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#476482 - 06/18/01 09:17 AM New Book on Sviatoslav Richter
AndrewG Offline
2000 Post Club Member

Registered: 05/26/01
Posts: 2506
Loc: Denver, Colorado
This new book might interest some of us here on the forum. Here is a good review of it featured on New York Times:


SVIATOSLAV RICHTER
Notebooks and Conversations.
By Bruno Monsaingeon.
Translated by Stewart Spencer.
Illustrated. 432 pp. Princeton, N.J.:
Princeton University Press. $29.95.

Allegro con Plastic Lobster

Sviatoslav Richter was a great pianist, a Soviet virtuoso and a deeply troubled man.

By EDWARD ROTHSTEIN

At the end of Bruno Monsaingeon's 1998 film ''Richter: The Enigma'' is an image of the once virile Russian pianist, his face hollowed and neck shrunken by age. His shoulders are sloped with resignation, and his head, instead of tilted back in ecstatic concentration, slumps with weariness. His fingers, once capable of lifting him and his audiences into rarefied realms, cover his face, offering no comfort. ''I do not like myself,'' he sighs. ''That's it.''

But is it? This confession, instead of solving enigmas, only seems to amplify them. Here is one of the great pianists of the 20th century, who was justly welcomed with adulation any time he appeared, who never once, in dozens of recordings, seemed to doubt what he was doing or what the music was saying. His Schumann and Brahms are not dreamy melancholics eccentrically brooding over autumnal thoughts, but bold provocateurs. His Beethoven is a venturesome architect who is also a builder, risking life and limb to lift up expansive structures. Chopin, far from being a sentimentalist, creates intricate webs of emotional sensation, his lines contrapuntally spun into space.

Music, though, is a sonic dream-image of life, at once a model of an ideal and a portrait of the real. So how do such authoritative performances, so spontaneous, yet so free of self-indulgence, arise out of such despair? Richter was once central to the Soviet Union's image of itself as an incubator of excellence. But in these final accountings something is awry. ''I find things confusing,'' he confesses on film; he is bewildered, he says, not by music, but by life.

Examining this confusion might have been an unusual path to the heart of Richter's art. And in the introduction to ''Sviatoslav Richter: Notebooks and Conversations,'' it seems as if it is going to be taken. Bruno Monsaingeon, the creator of documentaries about musicians like Glenn Gould and David Oistrakh, recounts how he gradually seduced Richter out of mute solitude. He drew the reclusive pianist into an unspoken agreement that neither would openly acknowledge: a film would be made; the camera would be hidden; the engineer would be unseen. Out of hours of conversation, cut short by Richter's death of a heart attack in 1997, came the 154-minute film and the text of this book, which is edited from Richter's (often tedious) musical journals and the film's transcript, and presented as a continuous autobiographical narrative.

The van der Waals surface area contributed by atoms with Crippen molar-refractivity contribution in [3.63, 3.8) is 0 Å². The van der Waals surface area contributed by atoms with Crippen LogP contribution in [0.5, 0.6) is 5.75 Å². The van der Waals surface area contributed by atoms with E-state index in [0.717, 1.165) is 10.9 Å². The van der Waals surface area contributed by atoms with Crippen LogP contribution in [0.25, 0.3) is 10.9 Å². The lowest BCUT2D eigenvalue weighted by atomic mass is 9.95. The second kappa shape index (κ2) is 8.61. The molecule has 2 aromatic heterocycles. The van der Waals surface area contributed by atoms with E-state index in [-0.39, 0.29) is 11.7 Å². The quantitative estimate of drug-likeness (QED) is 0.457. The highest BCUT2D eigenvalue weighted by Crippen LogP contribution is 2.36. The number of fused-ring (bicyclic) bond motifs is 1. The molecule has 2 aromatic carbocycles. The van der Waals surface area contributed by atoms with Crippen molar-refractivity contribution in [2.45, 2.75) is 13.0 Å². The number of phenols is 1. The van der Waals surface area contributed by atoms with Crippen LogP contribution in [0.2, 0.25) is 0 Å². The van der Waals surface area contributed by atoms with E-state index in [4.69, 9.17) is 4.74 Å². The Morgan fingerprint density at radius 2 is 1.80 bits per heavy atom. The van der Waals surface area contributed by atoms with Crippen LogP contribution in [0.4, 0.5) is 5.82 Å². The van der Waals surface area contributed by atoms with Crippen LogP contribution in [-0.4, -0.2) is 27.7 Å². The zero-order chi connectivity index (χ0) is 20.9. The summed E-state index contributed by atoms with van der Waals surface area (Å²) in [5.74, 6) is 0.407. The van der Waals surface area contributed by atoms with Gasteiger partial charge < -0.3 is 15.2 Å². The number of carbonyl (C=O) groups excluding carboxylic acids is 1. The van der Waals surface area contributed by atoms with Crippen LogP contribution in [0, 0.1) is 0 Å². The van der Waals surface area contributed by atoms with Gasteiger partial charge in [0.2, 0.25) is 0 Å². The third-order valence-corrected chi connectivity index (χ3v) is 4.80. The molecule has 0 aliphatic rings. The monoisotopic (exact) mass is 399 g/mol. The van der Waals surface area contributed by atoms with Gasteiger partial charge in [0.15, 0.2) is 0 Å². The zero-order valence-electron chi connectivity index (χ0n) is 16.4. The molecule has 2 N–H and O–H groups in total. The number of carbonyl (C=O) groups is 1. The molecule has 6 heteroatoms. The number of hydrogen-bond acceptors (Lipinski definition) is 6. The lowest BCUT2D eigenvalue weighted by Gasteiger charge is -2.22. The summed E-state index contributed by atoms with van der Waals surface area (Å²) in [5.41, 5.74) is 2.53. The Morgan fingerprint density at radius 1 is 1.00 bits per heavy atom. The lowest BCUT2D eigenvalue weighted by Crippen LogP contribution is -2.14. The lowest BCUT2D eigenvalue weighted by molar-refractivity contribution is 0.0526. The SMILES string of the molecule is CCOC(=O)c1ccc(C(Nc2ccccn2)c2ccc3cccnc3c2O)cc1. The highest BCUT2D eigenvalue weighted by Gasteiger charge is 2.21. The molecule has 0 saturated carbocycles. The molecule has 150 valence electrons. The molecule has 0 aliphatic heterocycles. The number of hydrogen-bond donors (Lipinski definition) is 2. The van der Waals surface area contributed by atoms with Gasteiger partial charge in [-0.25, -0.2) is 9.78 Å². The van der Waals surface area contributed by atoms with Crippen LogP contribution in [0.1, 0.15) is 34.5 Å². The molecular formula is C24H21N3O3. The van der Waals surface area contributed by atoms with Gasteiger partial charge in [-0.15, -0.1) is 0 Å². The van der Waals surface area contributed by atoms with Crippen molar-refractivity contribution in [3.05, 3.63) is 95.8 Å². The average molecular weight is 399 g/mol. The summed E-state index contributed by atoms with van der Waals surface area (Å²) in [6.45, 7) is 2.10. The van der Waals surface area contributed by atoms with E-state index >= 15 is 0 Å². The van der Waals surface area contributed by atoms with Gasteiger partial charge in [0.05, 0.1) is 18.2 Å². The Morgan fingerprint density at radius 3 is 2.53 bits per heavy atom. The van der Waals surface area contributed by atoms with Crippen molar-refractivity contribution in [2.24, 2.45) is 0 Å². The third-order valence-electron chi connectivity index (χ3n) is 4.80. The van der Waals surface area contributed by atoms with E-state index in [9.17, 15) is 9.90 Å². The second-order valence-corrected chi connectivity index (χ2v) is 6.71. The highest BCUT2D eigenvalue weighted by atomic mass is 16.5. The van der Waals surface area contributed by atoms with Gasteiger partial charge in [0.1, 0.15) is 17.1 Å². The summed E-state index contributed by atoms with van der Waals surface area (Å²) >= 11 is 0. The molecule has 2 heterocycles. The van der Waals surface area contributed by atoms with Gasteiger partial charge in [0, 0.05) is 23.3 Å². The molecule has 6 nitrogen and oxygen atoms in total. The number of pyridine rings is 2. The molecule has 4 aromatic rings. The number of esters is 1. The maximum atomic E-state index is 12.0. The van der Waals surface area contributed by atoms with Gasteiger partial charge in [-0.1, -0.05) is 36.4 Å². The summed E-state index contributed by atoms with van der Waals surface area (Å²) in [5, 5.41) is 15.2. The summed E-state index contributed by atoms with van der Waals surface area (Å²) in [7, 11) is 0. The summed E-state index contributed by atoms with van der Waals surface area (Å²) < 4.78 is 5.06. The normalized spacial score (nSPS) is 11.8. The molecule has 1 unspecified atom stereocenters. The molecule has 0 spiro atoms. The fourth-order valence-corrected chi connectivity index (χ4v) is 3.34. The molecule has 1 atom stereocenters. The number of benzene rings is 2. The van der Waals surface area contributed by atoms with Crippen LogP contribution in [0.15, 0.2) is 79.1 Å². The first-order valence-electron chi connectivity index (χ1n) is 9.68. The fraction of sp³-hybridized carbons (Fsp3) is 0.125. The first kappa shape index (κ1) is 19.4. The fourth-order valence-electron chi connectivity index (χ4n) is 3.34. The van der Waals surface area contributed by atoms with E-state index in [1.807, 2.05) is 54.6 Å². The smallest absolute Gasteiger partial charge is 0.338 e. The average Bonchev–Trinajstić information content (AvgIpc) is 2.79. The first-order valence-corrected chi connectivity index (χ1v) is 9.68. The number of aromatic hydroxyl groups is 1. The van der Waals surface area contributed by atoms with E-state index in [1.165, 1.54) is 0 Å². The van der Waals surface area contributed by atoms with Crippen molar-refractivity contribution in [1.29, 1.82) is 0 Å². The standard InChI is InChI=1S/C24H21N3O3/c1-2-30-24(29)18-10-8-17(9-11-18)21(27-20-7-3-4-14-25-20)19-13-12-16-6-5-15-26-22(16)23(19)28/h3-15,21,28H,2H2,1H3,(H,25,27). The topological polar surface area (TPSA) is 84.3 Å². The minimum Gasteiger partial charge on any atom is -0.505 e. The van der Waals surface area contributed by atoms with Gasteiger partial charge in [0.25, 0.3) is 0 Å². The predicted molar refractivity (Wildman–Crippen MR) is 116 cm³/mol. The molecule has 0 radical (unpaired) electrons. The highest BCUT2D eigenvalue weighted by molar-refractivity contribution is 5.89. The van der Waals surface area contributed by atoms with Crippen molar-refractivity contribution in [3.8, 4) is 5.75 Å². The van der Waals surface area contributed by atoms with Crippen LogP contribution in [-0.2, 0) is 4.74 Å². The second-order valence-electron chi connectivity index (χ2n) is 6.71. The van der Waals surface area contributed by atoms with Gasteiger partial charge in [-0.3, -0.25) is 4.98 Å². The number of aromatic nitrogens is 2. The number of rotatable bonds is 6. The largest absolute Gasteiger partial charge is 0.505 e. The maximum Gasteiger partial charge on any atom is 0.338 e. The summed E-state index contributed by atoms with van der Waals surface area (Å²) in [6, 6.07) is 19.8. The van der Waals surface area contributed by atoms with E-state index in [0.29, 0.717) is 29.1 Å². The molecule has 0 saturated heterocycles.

The problem is that Monsaingeon is torn between wanting to idealize and hoping to reveal. He wants to show that Richter had transcended all earthly concerns. ''He had nothing to fear from anything. Nobody had a hold over him.'' He lived with ''a wild and intractable purity'' and was ''concerned, above all, with order and truth.'' The film proclaims that Richter was indifferent to ''politics, praise and worldly goods''; he was ''a free man.''

The evidence for the autonomy comes from Richter himself. He was born in 1915 in Ukraine and came to maturity in Odessa, beginning as a largely self-taught prodigy. He lived through the horrors of the Soviet regime by treating it as an annoyance that he could safely ignore (''I was never interested in politics''). So he played Prokofiev when the composer was out of favor, but he also played at Stalin's funeral, where he was more disturbed by aesthetic crudities than anything else. He later constructed another form of musical autonomy, refusing to book concerts far in advance, spontaneously giving concerts in small towns. He disliked recordings and cherished ''the unexpected, the unforeseen'' of the concert hall.

But Richter's claim of indifference to worldly matters seems questionable. Even Monsaingeon felt that some of Richter's criticisms of living people were ''so violent,'' and his attitude so ''acidic in its virulence'' that they had to be omitted. The suggestion that Richter was a ''free man'' is also belied by the ''more or less permanent state of torpor'' of his later years. And Richter was enslaved by obsessions. He was tormented by a ''terrifying, nonselective memory'': he could recall the name of every person he ever met and lost sleep when one escaped him. He was driven nearly mad by a droning melody in his head, which he finally traced back to his childhood love of Rachmaninoff's ''Vocalise.'' During one period of chronic depression, he recalled, ''it was impossible for me to live without a plastic lobster that I took with me everywhere.'' Doesn't that plastic lobster cry out for some explanation?

Crustaceans aside, it is easy enough to play psychologist. During the Russian Civil War, when Richter was a child, his parents left him in the care of his aunt for four years. When their lives were in danger during World War II -- Richter's father was of German descent -- his mother hampered their escape because she loved another man who lived with them. As a result, Richter's father was killed by the Communists. Mother and son did not speak for 19 years. There are allusions as well to troubling sensations. What did Richter mean when he guiltily asserted that he was responsible for Stalin's condemnation of Shostakovich? And what effect did Richter's public suppression of his homo***uality have (an issue completely ignored by both book and film)? More things are here than are dreamed of in Monsaingeon's idealization.